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A genetic tool to manipulate litter size


Ferrari, Manuela; Lindholm, Anna K; König, Barbara (2014). A genetic tool to manipulate litter size. Frontiers in Zoology, 11(1):18.

Abstract

Introduction Experimental litter size manipulations are often not problem free. Typically conducted shortly after birth or oviposition, they do not account for the energy already invested into the production of the offspring. Such effects make it difficult to interpret the results from experimental litter size manipulations and therefore to study optimality of litter or clutch size, a long debated topic in evolutionary biology. Results We propose the use of a mating design based on a selfish genetic element, the t haplotype, to reduce litter size in an eutherian mammal, the house mouse. Most t haplotypes are recessive lethal and therefore lead to the death of all homozygous embryos. Litter sizes can be reduced by up to 50% by pairing a +/t female with a +/t male instead of a +/+ male. Conclusions This method allows litter size manipulation before birth without the use of invasive techniques, therefore providing an excellent tool for studying optimal litter size and ultimately helping to understand life history strategies.

Abstract

Introduction Experimental litter size manipulations are often not problem free. Typically conducted shortly after birth or oviposition, they do not account for the energy already invested into the production of the offspring. Such effects make it difficult to interpret the results from experimental litter size manipulations and therefore to study optimality of litter or clutch size, a long debated topic in evolutionary biology. Results We propose the use of a mating design based on a selfish genetic element, the t haplotype, to reduce litter size in an eutherian mammal, the house mouse. Most t haplotypes are recessive lethal and therefore lead to the death of all homozygous embryos. Litter sizes can be reduced by up to 50% by pairing a +/t female with a +/t male instead of a +/+ male. Conclusions This method allows litter size manipulation before birth without the use of invasive techniques, therefore providing an excellent tool for studying optimal litter size and ultimately helping to understand life history strategies.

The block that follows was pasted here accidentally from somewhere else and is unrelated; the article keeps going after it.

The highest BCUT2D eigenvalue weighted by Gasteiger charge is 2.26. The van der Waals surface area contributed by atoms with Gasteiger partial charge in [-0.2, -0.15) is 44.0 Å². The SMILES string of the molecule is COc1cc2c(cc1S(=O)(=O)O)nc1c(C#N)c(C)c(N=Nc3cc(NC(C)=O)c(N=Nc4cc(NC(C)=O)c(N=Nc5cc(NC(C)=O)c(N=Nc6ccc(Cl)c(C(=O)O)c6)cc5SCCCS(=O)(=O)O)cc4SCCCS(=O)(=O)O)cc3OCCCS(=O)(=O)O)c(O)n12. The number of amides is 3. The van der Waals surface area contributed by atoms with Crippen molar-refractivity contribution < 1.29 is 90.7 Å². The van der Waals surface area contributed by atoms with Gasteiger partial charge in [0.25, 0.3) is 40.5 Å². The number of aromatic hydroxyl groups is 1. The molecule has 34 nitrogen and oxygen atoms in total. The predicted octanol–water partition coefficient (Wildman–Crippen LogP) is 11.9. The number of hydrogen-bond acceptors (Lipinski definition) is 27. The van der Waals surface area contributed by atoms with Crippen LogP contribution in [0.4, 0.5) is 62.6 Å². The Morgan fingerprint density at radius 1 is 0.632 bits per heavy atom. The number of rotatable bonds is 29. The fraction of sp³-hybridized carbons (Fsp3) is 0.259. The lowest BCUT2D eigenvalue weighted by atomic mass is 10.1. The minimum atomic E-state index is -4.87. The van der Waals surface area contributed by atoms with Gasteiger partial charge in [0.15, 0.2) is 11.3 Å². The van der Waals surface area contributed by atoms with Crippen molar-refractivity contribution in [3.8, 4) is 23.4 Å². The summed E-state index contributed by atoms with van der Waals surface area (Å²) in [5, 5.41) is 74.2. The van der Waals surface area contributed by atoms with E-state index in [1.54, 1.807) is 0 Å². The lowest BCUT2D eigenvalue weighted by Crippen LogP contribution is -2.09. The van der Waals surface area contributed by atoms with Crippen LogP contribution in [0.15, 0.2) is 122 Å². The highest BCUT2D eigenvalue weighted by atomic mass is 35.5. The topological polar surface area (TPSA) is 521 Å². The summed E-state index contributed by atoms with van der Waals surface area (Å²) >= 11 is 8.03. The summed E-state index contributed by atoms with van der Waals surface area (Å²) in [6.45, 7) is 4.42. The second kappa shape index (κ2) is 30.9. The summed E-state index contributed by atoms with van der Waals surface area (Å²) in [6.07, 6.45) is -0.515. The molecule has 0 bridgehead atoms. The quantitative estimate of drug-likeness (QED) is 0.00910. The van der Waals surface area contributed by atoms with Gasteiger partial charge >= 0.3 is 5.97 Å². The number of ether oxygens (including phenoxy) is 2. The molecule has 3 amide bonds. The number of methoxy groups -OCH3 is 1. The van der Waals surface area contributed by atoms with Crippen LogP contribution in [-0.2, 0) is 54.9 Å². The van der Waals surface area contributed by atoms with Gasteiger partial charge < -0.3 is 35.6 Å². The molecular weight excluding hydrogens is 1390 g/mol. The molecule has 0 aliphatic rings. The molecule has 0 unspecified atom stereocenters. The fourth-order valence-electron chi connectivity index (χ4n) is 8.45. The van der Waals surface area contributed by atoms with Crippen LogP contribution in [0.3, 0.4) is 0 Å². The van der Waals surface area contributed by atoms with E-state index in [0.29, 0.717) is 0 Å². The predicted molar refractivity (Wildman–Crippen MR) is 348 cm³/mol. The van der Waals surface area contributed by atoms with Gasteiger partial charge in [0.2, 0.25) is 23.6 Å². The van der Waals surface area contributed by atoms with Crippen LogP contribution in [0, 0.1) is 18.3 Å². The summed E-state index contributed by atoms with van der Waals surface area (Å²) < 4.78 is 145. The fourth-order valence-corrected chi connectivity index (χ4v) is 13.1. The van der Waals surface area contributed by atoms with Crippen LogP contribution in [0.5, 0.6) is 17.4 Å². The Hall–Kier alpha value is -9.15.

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3 citations in Web of Science®
3 citations in Scopus®
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Additional indexing

Item Type:Journal Article, refereed, original work
Communities & Collections:07 Faculty of Science > Institute of Evolutionary Biology and Environmental Studies
Dewey Decimal Classification:570 Life sciences; biology
590 Animals (Zoology)
Language:English
Date:2014
Deposited On:19 Nov 2014 15:32
Last Modified:03 Aug 2017 16:30
Publisher:BioMed Central
ISSN:1742-9994
Funders:Swiss National Science Foundation
Free access at:PubMed ID. An embargo period may apply.
Publisher DOI:https://doi.org/10.1186/1742-9994-11-18
PubMed ID:24564853

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